In my opinion, the pandemic affected the sector in a positive manner. It was because of the pandemic that people realised the true value of insurance and its benefits, whether it is life or health insurance. Otherwise, people would purchase insurance solely to save money on taxes. For instance, In India, the insured value purchased is not high, owing to higher periodic premium. The insured values are insufficient to sustain the same lifestyle for the family, in case something happens to the bread-winner. However, the pandemic has made people rethink their liabilities over assets and consider the true value of insurance.

What are your memories of the time you spent at Apeejay School, Panchsheel Park?

The time I spent in school was really memorable. I was always an above-average student, with grades ranging from 65 to 75 per cent. I used to compete in dancing competitions and in class 11 was placed second in a fancy dress competition. The time spent at the swimming pool was the nicest part about school hours in which I learned to swim. We had swimming sessions every day. I even finished third in an inter-school swimming tournament and competed in the sports meet, winning the third position in shot put. My economics teacher, Mrs. Madhuri Yadav and Home Science teacher, Mrs. Achla Anand, guided me really well in my school years.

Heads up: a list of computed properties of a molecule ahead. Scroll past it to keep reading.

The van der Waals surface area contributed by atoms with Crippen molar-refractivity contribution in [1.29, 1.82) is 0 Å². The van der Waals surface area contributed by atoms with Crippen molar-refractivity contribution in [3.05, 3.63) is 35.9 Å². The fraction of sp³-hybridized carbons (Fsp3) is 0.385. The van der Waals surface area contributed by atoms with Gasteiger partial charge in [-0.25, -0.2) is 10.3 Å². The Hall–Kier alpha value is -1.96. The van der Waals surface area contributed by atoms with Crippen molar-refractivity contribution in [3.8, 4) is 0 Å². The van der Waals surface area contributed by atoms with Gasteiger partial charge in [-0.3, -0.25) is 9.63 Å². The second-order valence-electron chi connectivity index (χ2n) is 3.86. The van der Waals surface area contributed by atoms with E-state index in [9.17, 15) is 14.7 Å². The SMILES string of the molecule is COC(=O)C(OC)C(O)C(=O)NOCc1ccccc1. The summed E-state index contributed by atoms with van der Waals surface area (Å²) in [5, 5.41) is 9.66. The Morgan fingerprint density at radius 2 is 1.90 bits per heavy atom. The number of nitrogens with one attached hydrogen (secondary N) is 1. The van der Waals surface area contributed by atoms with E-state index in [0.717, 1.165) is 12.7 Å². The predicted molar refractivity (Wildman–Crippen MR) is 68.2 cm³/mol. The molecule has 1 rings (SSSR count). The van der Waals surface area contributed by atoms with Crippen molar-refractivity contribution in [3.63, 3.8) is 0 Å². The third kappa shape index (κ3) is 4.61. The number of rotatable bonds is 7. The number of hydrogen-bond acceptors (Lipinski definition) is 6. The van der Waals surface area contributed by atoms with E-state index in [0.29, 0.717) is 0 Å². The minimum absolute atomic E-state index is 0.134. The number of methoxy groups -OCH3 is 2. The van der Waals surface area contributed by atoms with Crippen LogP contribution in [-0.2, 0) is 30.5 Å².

Did you pick up any life lessons in school that helped you later in your career?
Integrity and timeliness are two key life values that I took from Apeejay School, Panchsheel Park, which helped me succeed in both my professional and personal lives. With integrity and punctuality, I was able to consistently build trust in B2B and B2C segment insurance consumers, which is a vital trait to become a successful financial advisor in the insurance industry.

Aasheesh Sharma is a seasoned journalist with an experience of more than 25 years spread over newspapers, news agencies, magazines and television. He has worked in leadership positions in media groups such as Hindustan Times, India Today, Times of India, NDTV, UNI and IANS. He is a published author and his essay on the longest train journey in India was included in an anthology of writings on the railways, brought out by Rupa Publications. As the Editor of Apeejay Newsroom, he is responsible for coverage of the latest news and developments in the Apeejay institutions. He can be reached at [email protected] He tweets @Aasheesh74